Organizations are counting unbearable losses as ransomware attacks increase. According to the Cybereason survey, more than 12000 cybersecurity leaders have been victims. The report further reveals that cyber insurance does not cover the costs for these incidents. And cases of CISOs exist are making the fight against these attacks more challenging. But what are the best ways to solve all these?
Professional Insight on the Ransomware Attack
An essential tool in fighting ransomware attacks is knowing how the gangs operate. Otherwise, it will be challenging to determine the best way of addressing this. This is true, especially with the common trend of recurring attacks using similar tactics. So, every company should seal all the loopholes that lead to an attack in the first place. When an organization fails to seal points of intrusion, the attacks will reoccur.
It is also worthwhile noting that the attackers change their strategies often. The techniques used in ransomware attacks have evolved over the years. For instance, at the start of 2018, ransomware dropped as first-stage campaigns. Security tools like threat detection and encryption were used to deter these attacks. Consequently, new methods evolved, and the case even got worse. More human-operated attacks came along, and this thwarted the cybersecurity efforts further.
Today, ransomware attacks involve using banking Trojan—a method the attackers use to deploy malware to their victims. In most cases, they target vulnerable software and insecure remote access. Ideally, these are areas most organizations fail to address. And these are just the critical areas exposing organizations’ shortcomings in this war.
The Consequences of Ransomware Attacks
Ransomware attacks come with unmeasurable consequences. The many organizations that have been victims can best count permanent losses. For one, a single attack can bring extensive shakeups to a company. Most respondents to the survey agreed that they had to lay off employees after an attack. Industries in the automotive, retail and legal sectors experienced major job eliminations. But the government, to some extent, reported nearly no effect.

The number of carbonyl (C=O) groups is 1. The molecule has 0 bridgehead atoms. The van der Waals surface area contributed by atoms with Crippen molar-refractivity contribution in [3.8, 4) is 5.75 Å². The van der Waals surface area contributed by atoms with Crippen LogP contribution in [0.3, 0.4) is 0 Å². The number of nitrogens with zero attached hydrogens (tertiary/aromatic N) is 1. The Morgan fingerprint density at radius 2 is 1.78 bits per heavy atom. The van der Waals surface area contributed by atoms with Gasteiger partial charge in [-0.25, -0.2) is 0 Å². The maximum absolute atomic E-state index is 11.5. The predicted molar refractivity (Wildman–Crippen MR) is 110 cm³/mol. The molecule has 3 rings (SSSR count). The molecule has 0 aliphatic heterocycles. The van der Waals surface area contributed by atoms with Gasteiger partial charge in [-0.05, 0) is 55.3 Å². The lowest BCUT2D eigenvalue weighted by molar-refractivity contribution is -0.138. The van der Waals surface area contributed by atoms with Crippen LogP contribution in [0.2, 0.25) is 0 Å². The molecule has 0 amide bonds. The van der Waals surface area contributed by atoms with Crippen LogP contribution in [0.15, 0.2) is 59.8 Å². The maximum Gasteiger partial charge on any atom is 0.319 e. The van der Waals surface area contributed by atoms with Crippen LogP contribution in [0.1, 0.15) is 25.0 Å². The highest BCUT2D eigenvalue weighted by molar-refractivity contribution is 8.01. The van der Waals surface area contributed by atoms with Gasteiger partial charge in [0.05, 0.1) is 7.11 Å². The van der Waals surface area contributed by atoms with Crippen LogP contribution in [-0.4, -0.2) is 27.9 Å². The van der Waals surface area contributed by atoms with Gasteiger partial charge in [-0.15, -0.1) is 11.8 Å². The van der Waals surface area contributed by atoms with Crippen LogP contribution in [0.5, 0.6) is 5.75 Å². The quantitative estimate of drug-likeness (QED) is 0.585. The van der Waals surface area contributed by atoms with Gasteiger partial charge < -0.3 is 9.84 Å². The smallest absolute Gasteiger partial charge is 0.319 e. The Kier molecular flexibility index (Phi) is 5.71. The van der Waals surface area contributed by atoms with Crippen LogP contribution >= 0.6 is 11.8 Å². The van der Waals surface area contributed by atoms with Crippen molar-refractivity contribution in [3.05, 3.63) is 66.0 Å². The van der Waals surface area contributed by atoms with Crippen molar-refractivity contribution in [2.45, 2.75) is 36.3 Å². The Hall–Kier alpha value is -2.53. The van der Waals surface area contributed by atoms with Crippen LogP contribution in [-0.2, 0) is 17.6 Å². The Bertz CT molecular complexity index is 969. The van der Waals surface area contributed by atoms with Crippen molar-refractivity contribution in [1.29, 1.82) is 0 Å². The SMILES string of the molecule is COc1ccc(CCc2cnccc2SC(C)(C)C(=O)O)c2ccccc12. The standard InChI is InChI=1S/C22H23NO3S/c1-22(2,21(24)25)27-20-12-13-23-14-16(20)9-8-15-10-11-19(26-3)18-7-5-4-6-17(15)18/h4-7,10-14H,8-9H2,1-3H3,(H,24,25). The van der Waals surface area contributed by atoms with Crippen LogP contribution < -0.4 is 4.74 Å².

CISOs, in particular, have been affected the most. Many are these professionals who end up losing their jobs after a ransomware attack. Fortunately, they usually get hired sooner due to the shortage of experienced experts.
Even still, the effects of ransomware attacks on organizations can never go unnoticed. Most of the respondents who paid ransom said they got their data back. To some extent, the data came corrupted, and in rare cases, everything was intact. The other challenge is that it is impossible to tell if all the data is intact after paying the ransom. So, this means ransomware attack leaves the victims vulnerable in every measure.
No single option is available to solve ransomware attacks. Insurance and backups are the top solutions organizations can count on. It is also true that paying the ransom may be the only way to save an organization after an attack. But how the company seals the first-case point of entry is what will make the difference.